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I'm now at a point where I can explain some of the gameplay in more exact detail.

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Since I originally showed Color Fight, I've been working pretty consistently, and managed to get quite a bit of work done. Amongst many other things, I finally settled on a set of properties for each of the seven colors that are fun and play off each other in interesting ways.

In Color Fight, players have two main abilities: they can fire with the right trigger, and they can paint the playfield various colors with the left trigger. They start with just blue. Blue is used as a barrier, to block players and fire. Players can chip away blue, incrementally, by firing at it. After that, shortly into the game, players can acquire one of the other two primary colors: red or green.

Red can be used offensively. Unlike blue, players are able to pass through red, but doing so causes them to take damage. Red can't be destroyed unless it's mixed with blue to create magenta. Magenta has the opposite properties of red; It heals players and is able to be destroyed. So with red in play, there are more ways to take damage but theres also a way to heal. Movement also becomes more strategic as there are now additional ways for players to trap and screen each other.

The last of the three primary colors, green, is the most eccentric. It simply curves the path of objects that pass through it. This allows players to curve their fire around cover, and makes lining up shots much less trivial. Green curves clockwise -- yellow on the other hand curves counter clockwise; so with enough planning, players can make objects travel along any arbitrarily complicated path they like. Green allows for a lot of other emergent gameplay tactics that I won't go into. I'm hoping people will find satisfaction in discovering them themselves.

The last color I'll mention is white. If all three colors manage to combine and create white, they become very unstable and explode when fired upon. This can be used to set up chain reactions, typically turning the screen into a flashing, strobing, mess of particles and debris.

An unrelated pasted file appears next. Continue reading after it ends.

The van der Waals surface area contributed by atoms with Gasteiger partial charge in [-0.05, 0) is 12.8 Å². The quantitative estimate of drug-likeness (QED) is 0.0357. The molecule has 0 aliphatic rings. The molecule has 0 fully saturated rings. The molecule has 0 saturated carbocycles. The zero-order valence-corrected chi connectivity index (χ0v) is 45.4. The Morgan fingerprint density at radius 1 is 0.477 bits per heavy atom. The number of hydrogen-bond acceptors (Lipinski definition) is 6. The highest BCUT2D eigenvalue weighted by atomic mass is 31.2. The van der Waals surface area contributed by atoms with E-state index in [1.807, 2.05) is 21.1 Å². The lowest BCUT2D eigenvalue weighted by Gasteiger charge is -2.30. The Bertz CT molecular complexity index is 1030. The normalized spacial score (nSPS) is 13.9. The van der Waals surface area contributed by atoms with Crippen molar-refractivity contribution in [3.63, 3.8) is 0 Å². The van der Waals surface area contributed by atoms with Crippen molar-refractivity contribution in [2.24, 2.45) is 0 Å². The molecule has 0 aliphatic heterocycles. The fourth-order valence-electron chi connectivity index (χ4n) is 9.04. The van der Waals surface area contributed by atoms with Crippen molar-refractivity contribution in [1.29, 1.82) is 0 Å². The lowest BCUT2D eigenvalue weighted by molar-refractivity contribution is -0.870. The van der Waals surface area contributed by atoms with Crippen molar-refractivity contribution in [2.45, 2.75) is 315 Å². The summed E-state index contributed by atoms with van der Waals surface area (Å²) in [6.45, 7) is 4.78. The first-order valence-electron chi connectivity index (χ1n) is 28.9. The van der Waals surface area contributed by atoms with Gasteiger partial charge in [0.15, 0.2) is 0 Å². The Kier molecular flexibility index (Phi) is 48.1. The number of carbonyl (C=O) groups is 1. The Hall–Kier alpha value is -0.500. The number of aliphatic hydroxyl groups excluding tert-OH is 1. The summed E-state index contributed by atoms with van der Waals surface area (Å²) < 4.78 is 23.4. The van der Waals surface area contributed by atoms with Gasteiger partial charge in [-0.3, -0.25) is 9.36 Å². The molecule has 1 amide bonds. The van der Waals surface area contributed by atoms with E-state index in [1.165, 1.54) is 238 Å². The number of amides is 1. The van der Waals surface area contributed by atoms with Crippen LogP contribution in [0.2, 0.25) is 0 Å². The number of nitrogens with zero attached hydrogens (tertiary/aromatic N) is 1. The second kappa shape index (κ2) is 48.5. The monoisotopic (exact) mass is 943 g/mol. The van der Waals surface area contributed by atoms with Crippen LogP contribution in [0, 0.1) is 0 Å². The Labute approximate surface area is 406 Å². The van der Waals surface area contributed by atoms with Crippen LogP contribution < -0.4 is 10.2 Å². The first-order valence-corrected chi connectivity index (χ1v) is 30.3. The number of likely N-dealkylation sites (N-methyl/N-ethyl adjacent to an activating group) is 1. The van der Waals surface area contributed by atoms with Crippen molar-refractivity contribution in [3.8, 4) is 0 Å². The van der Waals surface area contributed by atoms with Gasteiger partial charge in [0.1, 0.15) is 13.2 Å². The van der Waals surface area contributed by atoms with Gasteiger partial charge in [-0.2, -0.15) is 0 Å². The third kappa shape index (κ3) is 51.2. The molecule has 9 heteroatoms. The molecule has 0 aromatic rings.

It took a while to settle on those properties. I tested a lot of other stuff that wasn't nearly as interesting. For example, I spent a whole day implementing an algorithm that computed reflection vectors off the bitmap shapes, so players could ricochet there shots around. I eventually got it working okay; but for something like that to work as a gameplay mechanic, it needs to be perfectly precise and predictable. It was accurate about 90 percent of the time, but I could tell, that 10 percent of the time when it seemed like a shot should bounce 60 degrees and instead it bounced 90 degrees, would be really frustrating for players. With the way the game's setup, rendering everything as bitmaps, it's very difficult to calculate seemingly accurate bounces off of irregular surfaces. It was never going to be perfect, so I scrapped it. I still have plenty of tweaking and balancing to do to the gameplay, it’s just a relief to finally have it at a point where it’s mostly consistent and makes sense. I can now push forward and continue programming and animating all the other pieces of the game that were contingent on the gameplay structure.


Here's a screen shot of the in-game color reference. It will most likely look different when the game's finally released.

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